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YAMBAO VS ZUNIGA

No. 146173. December 11, 2003|


FACTS
Cecilia Yambao is the registered owner of Lady Cecil and Rome Trans passenger
bus with Plate No. CVK 606, with a public transport franchise to ply the
Novaliches-via Quirino-Alabang route.
The bus owned by Yambao was being driven by her driver, one Ceferino G.
Venturina along the northbound lane of Epifanio delos Santos Avenue (EDSA),
within the vicinity of Bagong Barrio, Kalookan City. With Venturina was the bus
conductor, Fernando Dumaliang. Suddenly, the bus bumped Herminigildo Zuiga,
a pedestrian. Such was the force of the impact that the left side of the front
windshield of the bus was cracked. Zuiga was rushed to the Quezon City General
Hospital where he was given medical attention, but due to the massive injuries
sustained, he succumbed shortly thereafter.
Private respondents, as heirs of the victim, filed a Complaint against petitioner and
her driver, Venturina, for damages.The complaint essentially alleged that Venturina
drove the bus in a reckless, careless and imprudent manner, in violation of traffic
rules and regulations, without due regard to public safety, thus resulting in the
victims premature death.
The petitioner vehemently denied the material allegations of the complaint. She
tried to shift the blame for the accident upon the victim, theorizing that
Herminigildo bumped into her bus, while avoiding an unidentified woman who was
chasing him. She further alleged that she was not liable for any damages because as
an employer, she exercised the proper diligence of a good father of a family, both in
the selection and supervision of her bus driver.
ISSUES & ARGUMENTS
W/N Cecilia Yambao exercised the proper diligence of a good father of a
family both in the selection and supervision of her bus driver
HOLDING & RATIO DECIDENDI
Cecilia did not exercise the proper diligence of a good father of a family both in
the selection and supervision of her bus driver
Petitioners claim that she exercised due diligence in the selection and supervision
of her driver, Venturina, deserves but scant consideration. Her allegation that before she
hired Venturina she required him to submit his drivers license and clearances is
worthless, in view of her failure to offer in evidence certified true copies of said license
and clearances. Bare allegations, unsubstantiated by evidence, are not equivalent to
proof under the rules of evidence. Moreover, as the court a quo aptly observed,
petitioner contradicts herself. She declared that Venturina applied with her sometime in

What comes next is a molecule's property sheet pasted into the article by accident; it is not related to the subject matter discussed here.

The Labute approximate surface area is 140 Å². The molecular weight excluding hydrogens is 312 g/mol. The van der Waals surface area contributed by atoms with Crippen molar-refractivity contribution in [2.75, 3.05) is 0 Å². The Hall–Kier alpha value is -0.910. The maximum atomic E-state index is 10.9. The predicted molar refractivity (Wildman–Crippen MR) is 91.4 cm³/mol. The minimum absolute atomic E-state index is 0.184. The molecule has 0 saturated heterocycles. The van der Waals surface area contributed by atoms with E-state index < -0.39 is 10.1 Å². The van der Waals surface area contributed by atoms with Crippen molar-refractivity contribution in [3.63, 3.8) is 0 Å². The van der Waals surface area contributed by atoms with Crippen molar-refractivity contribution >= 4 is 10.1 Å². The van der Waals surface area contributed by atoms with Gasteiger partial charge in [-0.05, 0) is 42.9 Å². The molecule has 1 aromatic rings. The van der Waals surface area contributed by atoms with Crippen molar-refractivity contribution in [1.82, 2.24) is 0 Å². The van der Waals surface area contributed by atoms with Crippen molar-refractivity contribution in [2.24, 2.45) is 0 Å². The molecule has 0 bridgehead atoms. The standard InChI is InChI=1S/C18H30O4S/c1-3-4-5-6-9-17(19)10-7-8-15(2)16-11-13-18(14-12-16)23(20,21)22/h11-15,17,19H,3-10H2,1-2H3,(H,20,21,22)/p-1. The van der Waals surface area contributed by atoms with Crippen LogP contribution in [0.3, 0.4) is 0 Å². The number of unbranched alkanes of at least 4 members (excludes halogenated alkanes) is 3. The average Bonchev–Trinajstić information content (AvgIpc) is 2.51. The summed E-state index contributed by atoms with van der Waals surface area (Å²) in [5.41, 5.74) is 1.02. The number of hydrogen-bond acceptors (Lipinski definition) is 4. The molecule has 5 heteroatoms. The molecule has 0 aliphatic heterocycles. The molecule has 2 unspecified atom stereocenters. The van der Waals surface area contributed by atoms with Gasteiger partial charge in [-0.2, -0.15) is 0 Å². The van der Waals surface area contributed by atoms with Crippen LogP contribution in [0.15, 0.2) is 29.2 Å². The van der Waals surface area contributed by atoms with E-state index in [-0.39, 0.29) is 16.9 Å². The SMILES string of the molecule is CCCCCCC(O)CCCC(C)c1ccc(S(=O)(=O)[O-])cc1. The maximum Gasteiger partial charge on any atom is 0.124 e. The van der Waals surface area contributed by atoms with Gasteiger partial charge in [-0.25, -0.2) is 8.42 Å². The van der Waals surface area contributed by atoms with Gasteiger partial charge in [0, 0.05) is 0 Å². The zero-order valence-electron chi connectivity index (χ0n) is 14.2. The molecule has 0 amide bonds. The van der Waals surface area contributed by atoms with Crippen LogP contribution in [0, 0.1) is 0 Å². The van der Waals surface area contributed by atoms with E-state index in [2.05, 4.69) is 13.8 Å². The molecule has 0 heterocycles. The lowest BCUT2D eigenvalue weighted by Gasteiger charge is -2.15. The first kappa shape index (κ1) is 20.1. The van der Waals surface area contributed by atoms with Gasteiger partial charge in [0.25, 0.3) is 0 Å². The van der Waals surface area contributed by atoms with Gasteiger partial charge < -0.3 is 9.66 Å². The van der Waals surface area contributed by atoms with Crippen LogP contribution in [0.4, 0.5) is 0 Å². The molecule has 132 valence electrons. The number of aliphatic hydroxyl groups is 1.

January 1992 and she then required him to submit his license and clearances. However,
the record likewise shows that she did admit that Venturina submitted the said
requirements only on May 6, 1992, or on the very day of the fatal accident itself. In other
words, petitioners own admissions clearly and categorically show that she did not
exercise due diligence in the selection of her bus driver.
Case law teaches that for an employer to have exercised the diligence of a good
father of a family, he should not be satisfied with the applicants mere possession of a
professional drivers license; he must also carefully examine the applicant for
employment as to his qualifications, his experience and record of service. Petitioner
failed to present convincing proof that she went to this extent of verifying Venturinas
qualifications, safety record, and driving history. The presumption juris tantum that
there was negligence in the selection of her bus driver, thus, remains unrebutted.
Nor did petitioner show that she exercised due supervision over Venturina after his
selection. For as pointed out by the Court of Appeals, petitioner did not present any
proof that she drafted and implemented training programs and guidelines on road safety

for her employees. In fact, the record is bare of any showing that petitioner required
Venturina to attend periodic seminars on road safety and traffic efficiency. Hence,
petitioner cannot claim exemption from any liability arising from the recklessness or
negligence of Venturina.
In sum, petitioners liability to private respondents for the negligent and imprudent
acts of her driver, Venturina, under Article 2180 of the Civil Code is both manifest and
clear. Petitioner, having failed to rebut the legal presu
mption of negligence in the selection and supervision of her driver, is responsible
for damages, the basis of the liability being the relationship of pater familias or on the
employers own negligence. Thus, this Court has no option but to uphold the ruling of
the appellate court.